I recently embarked on a journey down the rabbit hole of GPS bicycle computer technology. I was born at the very tail end of what’s considered the baby boomer generation so I recently started to qualify for senior citizen discounts. I was curious to see if this old dog could learn to use one of those new-fangled GPS bike computers, so I asked a few folks which one was the easiest to learn to use. The resounding answer was Wahoo!
Enter the Wahoo Elemnt Roam. The Roam has a nice large screen and a simple to use interface to a number of mapping/riding apps that I’d already started to use like MTB Project and Ride with GPS for gravel races, invitational rides, and mountain bike trails. The Roam came out of the box and went onto the bike and I’ve been using it for a couple of weeks.
I’ve always quipped that measuring miles, average speed and elevation gained are really superfluous to the amount of fun that any ride experience had to offer. I challenged my friends that posted their ride stats to explain the amount of fun that they had experienced instead of the measuring their rides in miles, feet climbed and time spent in the saddle to no avail. Then I started to delve into route-finding and started to use apps on my smart-phone to find my way around. I believe that this was the slippery slope that has led me to where we are today. (no pun intended)
Late last month at a small pagan bike gathering called #spacegnomes I came up with the idea of riding from Millston, WI to Levis Mound on gravel roads. I quizzed local trail shaman, Steve Muerette about the route and he told us that the Black River State Forest was prime for omni-terrain bikepacking. Steve has been involved with the reintroduction of Elk to Wisconsin and he shared that he was very familiar with the area that we’d traverse because of his work monitoring the transplanted elk herd. So I started looking at maps and checked out https://gravelmap.com/ and there was nothing that showed me which roads were gravel. So I turned to Steve and mi hermano de otras mamacitas, Adam Blake to see if they could help ID the best roads through the State Forest.
I ended up using the Map my Ride app to create a 30-mile route based on my best guess of what looked like the most rustic twisty roads from the satellite views on my computer. I saved that route as a gpx file and loaded it onto the Roam using the Elemnt Companion app on my iPhone. Last week, I went up to scout the route and what I found along the way was so good, that I had to go back!
Just a couple days ago, I met Bike Black Ribbon Test Pilot, JP up at the Levis Trail Center and we shuttled down to Millston to ride the route that I’d created with the help of Adam and Steve. (feel free to sing along) We were Day Trippers! One way ticket YEAH!
I’d planned to do the route as an overnight backpack with a bivvy atop the mound at the Clarence overlook, but the weather and schedules forced us to improvise the mission plan and that’s when the Beatles song got stuck in my head. (you’re welcome)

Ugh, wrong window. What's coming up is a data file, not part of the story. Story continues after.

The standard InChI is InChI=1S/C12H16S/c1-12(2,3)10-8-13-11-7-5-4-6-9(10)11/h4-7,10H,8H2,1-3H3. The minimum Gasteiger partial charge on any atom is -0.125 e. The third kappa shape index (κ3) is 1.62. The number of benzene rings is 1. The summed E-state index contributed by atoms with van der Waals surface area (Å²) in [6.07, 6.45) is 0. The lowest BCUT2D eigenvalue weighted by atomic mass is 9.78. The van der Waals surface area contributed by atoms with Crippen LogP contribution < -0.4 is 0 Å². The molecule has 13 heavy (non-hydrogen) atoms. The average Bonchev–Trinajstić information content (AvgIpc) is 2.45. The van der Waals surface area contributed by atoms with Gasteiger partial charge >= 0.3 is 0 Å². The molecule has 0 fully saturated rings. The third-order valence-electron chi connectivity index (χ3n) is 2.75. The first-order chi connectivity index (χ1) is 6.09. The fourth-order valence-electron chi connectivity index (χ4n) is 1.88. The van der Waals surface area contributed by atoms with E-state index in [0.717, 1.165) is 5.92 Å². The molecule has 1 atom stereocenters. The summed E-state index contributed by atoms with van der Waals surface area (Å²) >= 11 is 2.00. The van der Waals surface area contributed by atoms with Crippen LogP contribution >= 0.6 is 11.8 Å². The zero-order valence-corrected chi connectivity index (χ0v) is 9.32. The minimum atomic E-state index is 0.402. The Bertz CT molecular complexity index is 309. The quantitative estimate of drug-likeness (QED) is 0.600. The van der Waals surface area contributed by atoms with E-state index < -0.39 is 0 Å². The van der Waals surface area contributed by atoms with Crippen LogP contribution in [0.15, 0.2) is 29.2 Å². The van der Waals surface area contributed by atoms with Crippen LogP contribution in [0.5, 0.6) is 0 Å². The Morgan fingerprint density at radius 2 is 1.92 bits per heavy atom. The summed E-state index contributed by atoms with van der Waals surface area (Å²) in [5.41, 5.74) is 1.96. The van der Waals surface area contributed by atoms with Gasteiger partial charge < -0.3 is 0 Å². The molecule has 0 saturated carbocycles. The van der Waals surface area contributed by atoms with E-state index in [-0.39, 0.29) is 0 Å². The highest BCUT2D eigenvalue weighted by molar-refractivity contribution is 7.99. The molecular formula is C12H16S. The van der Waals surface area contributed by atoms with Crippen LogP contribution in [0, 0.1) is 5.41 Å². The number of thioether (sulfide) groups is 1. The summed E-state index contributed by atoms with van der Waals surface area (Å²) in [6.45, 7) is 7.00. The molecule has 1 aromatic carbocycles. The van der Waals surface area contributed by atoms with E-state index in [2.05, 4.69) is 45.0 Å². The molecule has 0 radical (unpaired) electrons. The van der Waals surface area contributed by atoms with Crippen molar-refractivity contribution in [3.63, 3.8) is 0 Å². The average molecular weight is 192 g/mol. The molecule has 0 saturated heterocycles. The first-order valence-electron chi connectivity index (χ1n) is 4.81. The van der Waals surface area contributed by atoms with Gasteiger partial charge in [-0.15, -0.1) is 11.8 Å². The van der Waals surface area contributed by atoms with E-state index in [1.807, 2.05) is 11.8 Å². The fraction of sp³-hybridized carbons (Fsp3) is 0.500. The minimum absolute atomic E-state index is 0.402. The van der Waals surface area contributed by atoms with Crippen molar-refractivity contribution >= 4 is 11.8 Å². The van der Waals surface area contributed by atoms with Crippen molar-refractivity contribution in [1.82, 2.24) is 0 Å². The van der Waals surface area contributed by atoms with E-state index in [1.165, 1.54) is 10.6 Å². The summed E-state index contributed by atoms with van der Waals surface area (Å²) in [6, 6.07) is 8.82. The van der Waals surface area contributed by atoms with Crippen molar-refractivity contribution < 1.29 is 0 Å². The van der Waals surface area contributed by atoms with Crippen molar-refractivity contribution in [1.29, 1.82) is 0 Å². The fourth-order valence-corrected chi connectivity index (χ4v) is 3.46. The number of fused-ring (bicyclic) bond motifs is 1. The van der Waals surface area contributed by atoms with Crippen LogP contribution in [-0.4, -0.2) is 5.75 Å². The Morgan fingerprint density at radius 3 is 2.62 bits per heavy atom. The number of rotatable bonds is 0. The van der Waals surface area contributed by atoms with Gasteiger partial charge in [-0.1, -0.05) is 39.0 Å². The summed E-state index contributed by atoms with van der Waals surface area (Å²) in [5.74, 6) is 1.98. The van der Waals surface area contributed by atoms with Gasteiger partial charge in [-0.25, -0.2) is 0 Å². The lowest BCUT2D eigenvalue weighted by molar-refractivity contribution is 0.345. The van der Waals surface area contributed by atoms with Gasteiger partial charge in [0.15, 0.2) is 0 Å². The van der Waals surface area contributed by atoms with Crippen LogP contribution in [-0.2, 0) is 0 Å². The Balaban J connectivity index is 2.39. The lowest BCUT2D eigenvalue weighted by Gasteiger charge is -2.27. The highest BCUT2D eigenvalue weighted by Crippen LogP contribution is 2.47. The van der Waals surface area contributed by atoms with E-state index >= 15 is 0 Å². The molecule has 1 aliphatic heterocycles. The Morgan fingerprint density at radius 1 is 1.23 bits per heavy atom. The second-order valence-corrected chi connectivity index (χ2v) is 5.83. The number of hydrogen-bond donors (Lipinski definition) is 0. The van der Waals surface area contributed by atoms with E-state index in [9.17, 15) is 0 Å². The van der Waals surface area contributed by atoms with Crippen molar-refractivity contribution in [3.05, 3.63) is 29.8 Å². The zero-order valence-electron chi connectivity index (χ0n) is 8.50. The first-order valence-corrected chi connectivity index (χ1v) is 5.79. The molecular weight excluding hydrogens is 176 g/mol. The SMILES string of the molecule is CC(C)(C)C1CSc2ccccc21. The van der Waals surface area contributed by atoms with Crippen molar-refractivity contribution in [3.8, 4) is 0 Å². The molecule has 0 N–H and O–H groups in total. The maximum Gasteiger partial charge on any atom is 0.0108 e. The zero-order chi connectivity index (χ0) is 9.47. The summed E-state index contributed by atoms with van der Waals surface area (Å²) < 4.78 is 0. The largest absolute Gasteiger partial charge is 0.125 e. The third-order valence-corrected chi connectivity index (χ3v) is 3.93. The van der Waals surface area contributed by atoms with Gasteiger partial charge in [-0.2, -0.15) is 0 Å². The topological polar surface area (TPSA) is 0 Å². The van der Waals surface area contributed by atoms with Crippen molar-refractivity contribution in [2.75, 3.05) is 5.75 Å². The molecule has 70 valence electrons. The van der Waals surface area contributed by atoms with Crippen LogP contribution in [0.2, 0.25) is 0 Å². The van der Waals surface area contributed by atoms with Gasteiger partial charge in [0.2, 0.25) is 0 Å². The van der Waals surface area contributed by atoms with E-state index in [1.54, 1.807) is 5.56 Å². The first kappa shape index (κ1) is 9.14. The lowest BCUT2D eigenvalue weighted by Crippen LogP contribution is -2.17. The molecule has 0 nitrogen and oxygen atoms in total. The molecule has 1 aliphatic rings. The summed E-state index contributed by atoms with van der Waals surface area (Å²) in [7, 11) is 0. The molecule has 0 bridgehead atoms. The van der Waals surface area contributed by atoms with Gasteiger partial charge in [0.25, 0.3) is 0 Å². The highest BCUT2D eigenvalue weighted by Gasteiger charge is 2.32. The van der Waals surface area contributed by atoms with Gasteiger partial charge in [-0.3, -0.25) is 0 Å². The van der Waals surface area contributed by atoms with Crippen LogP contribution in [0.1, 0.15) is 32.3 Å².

JP rode his REEB’badonkadonk with a set of carbon 27.5 plus wheels and I rode the 29+ Trek 1120 adventure bike that I’ve been testing, rigged for day tripp’n.
I mentioned that we shuttled the trip, because of the weather. It rained about an inch the night before the ride, which made some of the sandy roads really mushy. We both started out with about 15 psi in our tires but as soon as we hit the soft stuff, we stopped and aired down to about 12 psi.
The day was forecast to be hot and swampy, so we both started with four water bottles.
My favorite part of the route is just after the first gate in the area that transplanted Elk are held and then released into the State Forest. I’d seen this spot on the local news reports about the Elk program so we had to stop and take a picture postcard to send to y’all.
The route goes around and between several bodies of water designated as flowages. In October these ares will be full of waterfowl hunters, so if you plan to follow this route, be mindful of hunting season. This area is gorgeous and we plan to come back to do an overnight some time.
Once we left the flowages we rode a little pavement up to Hwy 54 and then back onto delicious gravel roads.
Somewhere around the 20-mile mark, we started to see dozens of these little cuties. We rode by several varmint condos. This one (below) had to be a foot and a half in diameter!
The route switched over to an ATV trail and the conditions turned pretty sloppy.
JP had a lot to say about his Paul Klamper Brakes. None of which can be repeated due to the profane nature of his rantings. I personally blame gnomes.
We hit a huge ATV trail intersection at the Hatfield/Pray Junction and we knew that a cold beer was waiting at the Mug in Hatfield, so we were all giddyup to Hatfield.
From Hatfield we beelined a few miles of pavement north back to the Levis. We finished the day with a swim and steak dinner!
So it turns out that an old dog can learn new tech and use that new tech to find ways to enhance the level of fun in their everyday cycling fetish lifestyle! Yeah….there, I said it…my Wahoo helped create an enhanced level of fun and I’m pretty sure that it’s just getting started! I’ll have a full review of the Wahoo Elemnt Roam somewhere down the trail amigos!
For more information about Wahoo visit – https://www.wahoofitness.com/
Looks like an awesome adventure, thanks for sharing! I went for a little jaunt this past weekend, it was the first time in a long time not having my phone with, let alone tracking me. Got a little lost, took a few wrong turns, but boy-o-boy was it fun!
Check out Ride With GPS (http://ridewithgps.com). Any route you create through their service will automatically sync to the Elemnt device if you link your account. Not to mention it’s in my opinion the best routing creation service available.
Thanks Bill. I’ve tried ride with GPS as well. The Elemnt seems to sync with a multitude of apps.